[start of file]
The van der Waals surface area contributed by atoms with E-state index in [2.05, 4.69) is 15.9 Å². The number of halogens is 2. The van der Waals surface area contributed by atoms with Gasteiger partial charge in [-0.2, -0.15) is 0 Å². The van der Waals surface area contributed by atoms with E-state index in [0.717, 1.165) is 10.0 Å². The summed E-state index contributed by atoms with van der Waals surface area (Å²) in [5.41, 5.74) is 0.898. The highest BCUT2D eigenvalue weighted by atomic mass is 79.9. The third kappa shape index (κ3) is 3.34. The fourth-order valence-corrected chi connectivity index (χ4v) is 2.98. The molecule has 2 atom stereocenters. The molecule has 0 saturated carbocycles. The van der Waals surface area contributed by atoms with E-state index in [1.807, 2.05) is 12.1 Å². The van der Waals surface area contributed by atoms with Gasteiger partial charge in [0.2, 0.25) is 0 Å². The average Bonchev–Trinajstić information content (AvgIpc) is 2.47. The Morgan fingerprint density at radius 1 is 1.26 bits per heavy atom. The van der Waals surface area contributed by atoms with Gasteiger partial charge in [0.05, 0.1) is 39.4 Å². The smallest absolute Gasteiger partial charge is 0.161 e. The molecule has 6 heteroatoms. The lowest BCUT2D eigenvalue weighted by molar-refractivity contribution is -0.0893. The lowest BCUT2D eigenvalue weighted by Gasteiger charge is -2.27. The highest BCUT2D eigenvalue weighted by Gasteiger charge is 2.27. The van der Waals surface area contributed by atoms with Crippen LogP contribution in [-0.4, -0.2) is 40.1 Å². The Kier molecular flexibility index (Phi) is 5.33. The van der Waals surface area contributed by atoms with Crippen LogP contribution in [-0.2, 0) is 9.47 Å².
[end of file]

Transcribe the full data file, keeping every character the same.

The van der Waals surface area contributed by atoms with E-state index in [2.05, 4.69) is 15.9 Å². The number of halogens is 2. The van der Waals surface area contributed by atoms with Gasteiger partial charge in [-0.2, -0.15) is 0 Å². The van der Waals surface area contributed by atoms with E-state index in [0.717, 1.165) is 10.0 Å². The summed E-state index contributed by atoms with van der Waals surface area (Å²) in [5.41, 5.74) is 0.898. The highest BCUT2D eigenvalue weighted by atomic mass is 79.9. The third kappa shape index (κ3) is 3.34. The fourth-order valence-corrected chi connectivity index (χ4v) is 2.98. The molecule has 2 atom stereocenters. The molecule has 0 saturated carbocycles. The van der Waals surface area contributed by atoms with E-state index in [1.807, 2.05) is 12.1 Å². The van der Waals surface area contributed by atoms with Gasteiger partial charge in [0.2, 0.25) is 0 Å². The average Bonchev–Trinajstić information content (AvgIpc) is 2.47. The Morgan fingerprint density at radius 1 is 1.26 bits per heavy atom. The van der Waals surface area contributed by atoms with Gasteiger partial charge in [0.05, 0.1) is 39.4 Å². The smallest absolute Gasteiger partial charge is 0.161 e. The molecule has 6 heteroatoms. The lowest BCUT2D eigenvalue weighted by molar-refractivity contribution is -0.0893. The lowest BCUT2D eigenvalue weighted by Gasteiger charge is -2.27. The highest BCUT2D eigenvalue weighted by Gasteiger charge is 2.27. The van der Waals surface area contributed by atoms with Crippen LogP contribution in [-0.4, -0.2) is 40.1 Å². The Kier molecular flexibility index (Phi) is 5.33. The van der Waals surface area contributed by atoms with Crippen LogP contribution in [-0.2, 0) is 9.47 Å².